It’s a big week for Peter Costello. The
Prime Minister is away. He gets to sit in the big chair.

“Costello, I think,
would make a formidable Prime Minister,” Matt Price wrote in yesterday’s Sunday
The “I think” is a curious qualifier. Yet it’s a qualifier you need to have.

No one doubts the Treasurer’s
abilities. Michelle Grattan was generous yesterday:

The Howard trip
has been a great chance for Costello and he is relishing it. It is providing
him with the opportunity to display the whole suite of his skills – gladhander
on the road, listening to people; economic salesman to the big end of town;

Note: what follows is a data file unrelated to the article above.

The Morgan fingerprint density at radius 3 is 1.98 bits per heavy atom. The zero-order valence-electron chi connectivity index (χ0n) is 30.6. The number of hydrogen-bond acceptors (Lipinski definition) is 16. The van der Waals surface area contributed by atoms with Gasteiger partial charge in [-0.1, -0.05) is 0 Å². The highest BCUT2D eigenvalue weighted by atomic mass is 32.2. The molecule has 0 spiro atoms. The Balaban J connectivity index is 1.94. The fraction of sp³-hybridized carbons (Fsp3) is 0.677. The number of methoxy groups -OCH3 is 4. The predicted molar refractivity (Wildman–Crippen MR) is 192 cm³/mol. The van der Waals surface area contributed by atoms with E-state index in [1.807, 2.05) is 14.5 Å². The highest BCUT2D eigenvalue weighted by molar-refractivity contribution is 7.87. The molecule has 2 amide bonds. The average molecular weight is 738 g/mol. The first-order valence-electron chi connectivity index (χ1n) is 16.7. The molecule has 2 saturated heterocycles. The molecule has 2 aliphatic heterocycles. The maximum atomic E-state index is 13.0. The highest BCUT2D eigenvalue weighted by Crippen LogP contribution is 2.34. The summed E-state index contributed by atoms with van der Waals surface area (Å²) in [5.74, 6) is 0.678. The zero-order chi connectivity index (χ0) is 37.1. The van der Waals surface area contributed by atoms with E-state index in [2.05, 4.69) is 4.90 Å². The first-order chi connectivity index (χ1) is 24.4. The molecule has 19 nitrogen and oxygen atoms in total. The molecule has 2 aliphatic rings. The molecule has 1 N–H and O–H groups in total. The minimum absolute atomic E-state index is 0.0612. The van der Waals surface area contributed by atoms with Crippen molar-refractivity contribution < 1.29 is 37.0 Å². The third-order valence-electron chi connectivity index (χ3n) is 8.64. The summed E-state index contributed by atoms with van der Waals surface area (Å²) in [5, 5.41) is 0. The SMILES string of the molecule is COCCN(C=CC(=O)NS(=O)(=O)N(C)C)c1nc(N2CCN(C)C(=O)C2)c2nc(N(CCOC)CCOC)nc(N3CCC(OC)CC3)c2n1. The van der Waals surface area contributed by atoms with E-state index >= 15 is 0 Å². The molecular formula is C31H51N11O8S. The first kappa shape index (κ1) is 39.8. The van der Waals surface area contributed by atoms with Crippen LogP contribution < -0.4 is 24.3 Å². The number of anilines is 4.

parliamentary master of rhetoric and rapier-like wit.

Yet at the same time, Kerry-Anne Walsh was
picking over his “inferior traits” and what they mean for the would-be PM:

Those are
immature edges to the Treasurer that don’t appeal to MPs who, even if they
don’t much like the Prime Minister, like even less the idea of such traits in
their future leader. If he can keep a
lid on those sorts of extremes, it could be a week the doubters have been
looking for.

The simplest way of putting it is this.
Peter Costello is a master of politics but, unlike John Howard, he is not a
master of the politics of politics. That’s why he remains three steps away from
filling the PM’s chair all the time.

He is still to convince the Prime Minister
he can be trusted with the responsibilities of leadership. He is still to
convince his parliamentary colleagues. He is still to convince voters.

Costello should be able to do it. I think.